Manual Der doppelte Lothar: Roman (German Edition)

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Their politicized view of not just disease but the doctor's tasks was at odds with the majority of the medical profession in Germany. Even after the First World War, when it became clear that social democracy was going to be an even stronger force in German life, it found little support among members of the profession. Most of these politically active health officers in the ZVG had been active in political-medical organizations.

Some of the communist doctors had in submitted, via the Communist Party, motions on health policy to the Prussian State Parliament and the Reichstag. Here, and in other programmes, they demanded the unification of the health and welfare services under a central ministry, and the financing of the system from public funds. Other priorities were the reform of tuberculosis hospitals, new treatment centres for venereal diseases, maternity clinics, and the revision of abortion legislation. Many travelled to the USSR in the s and wrote glowing reviews on the successes of the newly nationalized Soviet health system.

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Consequently, some work on health policy also took place in a series of German—Soviet friendship organizations. The association subsequently contained both social democrats and communists and became the biggest grouping of socialist doctors, a number of whom were present in the ZVG in Some of the association's health policy demands had included campaigns for birth control, the abolition of paragraph which prohibited abortion , the creation of a central health ministry, the creation of chairs in social hygiene at the major universities, and its compulsory inclusion in the medical syllabus.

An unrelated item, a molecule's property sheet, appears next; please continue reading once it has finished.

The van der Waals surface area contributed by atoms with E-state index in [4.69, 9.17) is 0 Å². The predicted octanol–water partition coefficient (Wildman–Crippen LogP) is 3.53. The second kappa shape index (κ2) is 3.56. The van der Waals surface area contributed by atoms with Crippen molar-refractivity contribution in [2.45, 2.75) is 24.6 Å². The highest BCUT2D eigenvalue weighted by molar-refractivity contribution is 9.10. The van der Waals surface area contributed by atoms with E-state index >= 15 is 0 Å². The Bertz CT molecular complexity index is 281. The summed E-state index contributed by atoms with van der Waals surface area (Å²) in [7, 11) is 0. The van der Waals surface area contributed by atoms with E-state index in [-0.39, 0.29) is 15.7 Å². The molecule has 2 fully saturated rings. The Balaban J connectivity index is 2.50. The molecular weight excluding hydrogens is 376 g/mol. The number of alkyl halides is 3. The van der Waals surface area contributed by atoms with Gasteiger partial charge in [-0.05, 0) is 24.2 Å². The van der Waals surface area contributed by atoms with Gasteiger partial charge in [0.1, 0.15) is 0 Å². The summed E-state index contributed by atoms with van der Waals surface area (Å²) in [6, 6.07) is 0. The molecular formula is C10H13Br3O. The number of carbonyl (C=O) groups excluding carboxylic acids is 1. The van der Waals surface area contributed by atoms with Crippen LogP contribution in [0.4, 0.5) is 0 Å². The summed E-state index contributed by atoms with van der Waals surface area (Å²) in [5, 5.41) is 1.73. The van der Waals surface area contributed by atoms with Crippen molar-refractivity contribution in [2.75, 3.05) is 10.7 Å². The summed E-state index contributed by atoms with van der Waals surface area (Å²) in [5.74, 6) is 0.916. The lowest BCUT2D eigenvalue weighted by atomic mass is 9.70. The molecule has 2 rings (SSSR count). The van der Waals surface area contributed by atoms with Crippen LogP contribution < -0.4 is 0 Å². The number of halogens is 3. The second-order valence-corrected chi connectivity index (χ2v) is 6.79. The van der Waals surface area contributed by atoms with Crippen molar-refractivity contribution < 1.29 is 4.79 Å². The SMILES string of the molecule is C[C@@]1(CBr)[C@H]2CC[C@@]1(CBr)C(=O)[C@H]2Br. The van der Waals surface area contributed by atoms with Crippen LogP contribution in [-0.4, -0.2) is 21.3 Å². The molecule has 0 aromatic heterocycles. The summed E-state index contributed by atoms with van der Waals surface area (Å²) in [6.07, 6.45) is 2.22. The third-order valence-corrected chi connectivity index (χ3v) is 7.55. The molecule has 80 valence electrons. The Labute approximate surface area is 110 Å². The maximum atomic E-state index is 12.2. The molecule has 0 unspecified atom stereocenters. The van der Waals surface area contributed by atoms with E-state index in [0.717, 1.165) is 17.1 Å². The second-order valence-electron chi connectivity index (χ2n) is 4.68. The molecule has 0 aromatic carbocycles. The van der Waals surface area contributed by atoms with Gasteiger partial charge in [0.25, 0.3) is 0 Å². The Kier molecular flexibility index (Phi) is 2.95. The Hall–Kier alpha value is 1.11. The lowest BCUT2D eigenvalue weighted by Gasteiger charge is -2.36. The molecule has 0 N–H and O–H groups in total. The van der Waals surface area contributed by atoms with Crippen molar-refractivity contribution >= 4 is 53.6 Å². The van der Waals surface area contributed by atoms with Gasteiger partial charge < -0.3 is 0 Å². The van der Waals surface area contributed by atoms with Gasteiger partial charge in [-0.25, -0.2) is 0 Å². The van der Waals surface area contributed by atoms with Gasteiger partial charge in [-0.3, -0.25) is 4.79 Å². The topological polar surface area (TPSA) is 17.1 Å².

The association also became one of the most vocal opponents of Nazi racial hygiene. Their programme showed that differences existed between factions within the KPD and SPD, particularly on issues such as the desirability of bringing public health under municipal rather than state control, and the role of eugenically oriented measures in health reform.

This tactic, begun in , only ended after the Nazis had taken power and Stalin changed to a popular front strategy, but their relationship barely improved after the abrupt Comintern emphasis on building united antifascist fronts. In , when both parties had to negotiate the pitfalls of Soviet occupation, and when members now joined the same institutions, this was important baggage.

Set against this antagonism was the shared disruption of their careers after and the persecution of those involved in socialist health politics, many of whom were also Jewish. Almost all of the politically active members of the ZVG lost their positions after Some moved on to private medical practice: Alfred Beyer was sacked from the Ministry of the Interior in February because of his SPD membership, and set up his own practice after Anneliese Hamann was dismissed in for communist activities, and from worked in her own practice.

Max Klesse, too, opened a practice after being sacked in Some were involved in underground work, and some were imprisoned: Fritz Leo was arrested by the Gestapo in , and then spent two years in prison in Zwickau and eight years in four different concentration camps.

Helmut Lehmann was sacked and arrested in March , and once again in as head of a resistance group of SPD members and trade union officials in Berlin. Following the July plot he was arrested again and sent to Tegel prison, from where he was liberated in April Some emigrated and only returned to Germany after Zetkin had already moved to Moscow in Baer left in , and went first to Spain, then to China and Burma.

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Coutelle emigrated to Moscow in , and later also went on to Spain and Burma. Friedeberger emigrated to France in after he was dismissed and briefly arrested in Following two years of internment in Morocco, he then emigrated to the United States in In , Marcusson emigrated to Switzerland after he had been arrested in April , and then moved on to Moscow in February Neumann also emigrated to Switzerland, then to France in , later to Mexico. Friedrich Wolf, who was arrested over the abortion scandal in , travelled to Moscow following his release, working for an Agitprop theatre group of the KPD.